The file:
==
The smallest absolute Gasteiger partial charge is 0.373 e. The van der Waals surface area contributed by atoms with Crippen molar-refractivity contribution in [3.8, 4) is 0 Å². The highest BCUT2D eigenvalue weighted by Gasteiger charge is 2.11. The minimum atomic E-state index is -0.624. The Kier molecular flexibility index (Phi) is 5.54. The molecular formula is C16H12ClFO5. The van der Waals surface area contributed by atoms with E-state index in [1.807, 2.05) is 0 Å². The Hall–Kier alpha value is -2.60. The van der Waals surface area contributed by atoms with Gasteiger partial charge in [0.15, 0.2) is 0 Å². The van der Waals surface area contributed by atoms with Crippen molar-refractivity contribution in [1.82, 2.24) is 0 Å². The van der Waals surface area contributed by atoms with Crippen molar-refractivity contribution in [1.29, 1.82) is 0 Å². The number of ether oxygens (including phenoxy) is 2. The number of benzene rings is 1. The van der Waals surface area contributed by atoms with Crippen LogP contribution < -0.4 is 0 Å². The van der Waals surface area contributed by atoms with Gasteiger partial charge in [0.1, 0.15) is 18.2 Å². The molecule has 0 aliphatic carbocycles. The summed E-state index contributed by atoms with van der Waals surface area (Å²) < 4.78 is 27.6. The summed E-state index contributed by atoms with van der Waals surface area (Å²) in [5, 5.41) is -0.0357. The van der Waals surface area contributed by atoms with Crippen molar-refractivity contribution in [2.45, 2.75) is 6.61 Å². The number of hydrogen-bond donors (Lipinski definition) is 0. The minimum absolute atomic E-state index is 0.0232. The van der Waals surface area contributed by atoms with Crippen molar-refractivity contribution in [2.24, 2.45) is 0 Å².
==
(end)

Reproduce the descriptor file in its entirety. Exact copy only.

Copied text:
The smallest absolute Gasteiger partial charge is 0.373 e. The van der Waals surface area contributed by atoms with Crippen molar-refractivity contribution in [3.8, 4) is 0 Å². The highest BCUT2D eigenvalue weighted by Gasteiger charge is 2.11. The minimum atomic E-state index is -0.624. The Kier molecular flexibility index (Phi) is 5.54. The molecular formula is C16H12ClFO5. The van der Waals surface area contributed by atoms with E-state index in [1.807, 2.05) is 0 Å². The Hall–Kier alpha value is -2.60. The van der Waals surface area contributed by atoms with Gasteiger partial charge in [0.15, 0.2) is 0 Å². The van der Waals surface area contributed by atoms with Crippen molar-refractivity contribution in [1.82, 2.24) is 0 Å². The van der Waals surface area contributed by atoms with Crippen molar-refractivity contribution in [1.29, 1.82) is 0 Å². The number of ether oxygens (including phenoxy) is 2. The number of benzene rings is 1. The van der Waals surface area contributed by atoms with Crippen LogP contribution < -0.4 is 0 Å². The van der Waals surface area contributed by atoms with Gasteiger partial charge in [0.1, 0.15) is 18.2 Å². The molecule has 0 aliphatic carbocycles. The summed E-state index contributed by atoms with van der Waals surface area (Å²) < 4.78 is 27.6. The summed E-state index contributed by atoms with van der Waals surface area (Å²) in [5, 5.41) is -0.0357. The van der Waals surface area contributed by atoms with Crippen molar-refractivity contribution in [2.45, 2.75) is 6.61 Å². The number of hydrogen-bond donors (Lipinski definition) is 0. The minimum absolute atomic E-state index is 0.0232. The van der Waals surface area contributed by atoms with Crippen molar-refractivity contribution in [2.24, 2.45) is 0 Å².